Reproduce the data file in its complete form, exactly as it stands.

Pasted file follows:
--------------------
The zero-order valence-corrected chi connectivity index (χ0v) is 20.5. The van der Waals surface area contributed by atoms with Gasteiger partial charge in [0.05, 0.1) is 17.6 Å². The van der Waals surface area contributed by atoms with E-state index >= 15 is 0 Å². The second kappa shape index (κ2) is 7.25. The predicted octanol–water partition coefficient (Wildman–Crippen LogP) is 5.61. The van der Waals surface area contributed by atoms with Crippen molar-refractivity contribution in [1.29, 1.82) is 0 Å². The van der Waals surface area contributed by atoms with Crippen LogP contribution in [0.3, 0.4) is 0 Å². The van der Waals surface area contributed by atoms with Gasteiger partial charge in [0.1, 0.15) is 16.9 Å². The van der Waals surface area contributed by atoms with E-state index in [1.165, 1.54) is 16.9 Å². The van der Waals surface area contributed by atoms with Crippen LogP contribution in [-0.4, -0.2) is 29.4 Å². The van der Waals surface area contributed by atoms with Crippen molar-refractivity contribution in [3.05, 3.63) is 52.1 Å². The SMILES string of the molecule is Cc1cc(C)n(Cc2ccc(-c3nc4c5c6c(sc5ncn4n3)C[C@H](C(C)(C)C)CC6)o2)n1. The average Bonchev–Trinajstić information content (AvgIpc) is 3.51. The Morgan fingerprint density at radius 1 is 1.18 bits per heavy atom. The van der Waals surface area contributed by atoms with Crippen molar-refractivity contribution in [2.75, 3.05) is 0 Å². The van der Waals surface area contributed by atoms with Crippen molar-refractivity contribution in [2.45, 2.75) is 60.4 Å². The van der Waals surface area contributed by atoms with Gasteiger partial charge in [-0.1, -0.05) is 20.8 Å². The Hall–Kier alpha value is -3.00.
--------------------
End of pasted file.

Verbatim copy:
The zero-order valence-corrected chi connectivity index (χ0v) is 20.5. The van der Waals surface area contributed by atoms with Gasteiger partial charge in [0.05, 0.1) is 17.6 Å². The van der Waals surface area contributed by atoms with E-state index >= 15 is 0 Å². The second kappa shape index (κ2) is 7.25. The predicted octanol–water partition coefficient (Wildman–Crippen LogP) is 5.61. The van der Waals surface area contributed by atoms with Crippen molar-refractivity contribution in [1.29, 1.82) is 0 Å². The van der Waals surface area contributed by atoms with Crippen LogP contribution in [0.3, 0.4) is 0 Å². The van der Waals surface area contributed by atoms with Gasteiger partial charge in [0.1, 0.15) is 16.9 Å². The van der Waals surface area contributed by atoms with E-state index in [1.165, 1.54) is 16.9 Å². The van der Waals surface area contributed by atoms with Crippen LogP contribution in [-0.4, -0.2) is 29.4 Å². The van der Waals surface area contributed by atoms with Crippen molar-refractivity contribution in [3.05, 3.63) is 52.1 Å². The SMILES string of the molecule is Cc1cc(C)n(Cc2ccc(-c3nc4c5c6c(sc5ncn4n3)C[C@H](C(C)(C)C)CC6)o2)n1. The average Bonchev–Trinajstić information content (AvgIpc) is 3.51. The Morgan fingerprint density at radius 1 is 1.18 bits per heavy atom. The van der Waals surface area contributed by atoms with Crippen molar-refractivity contribution in [2.75, 3.05) is 0 Å². The van der Waals surface area contributed by atoms with Crippen molar-refractivity contribution in [2.45, 2.75) is 60.4 Å². The van der Waals surface area contributed by atoms with Gasteiger partial charge in [-0.1, -0.05) is 20.8 Å². The Hall–Kier alpha value is -3.00.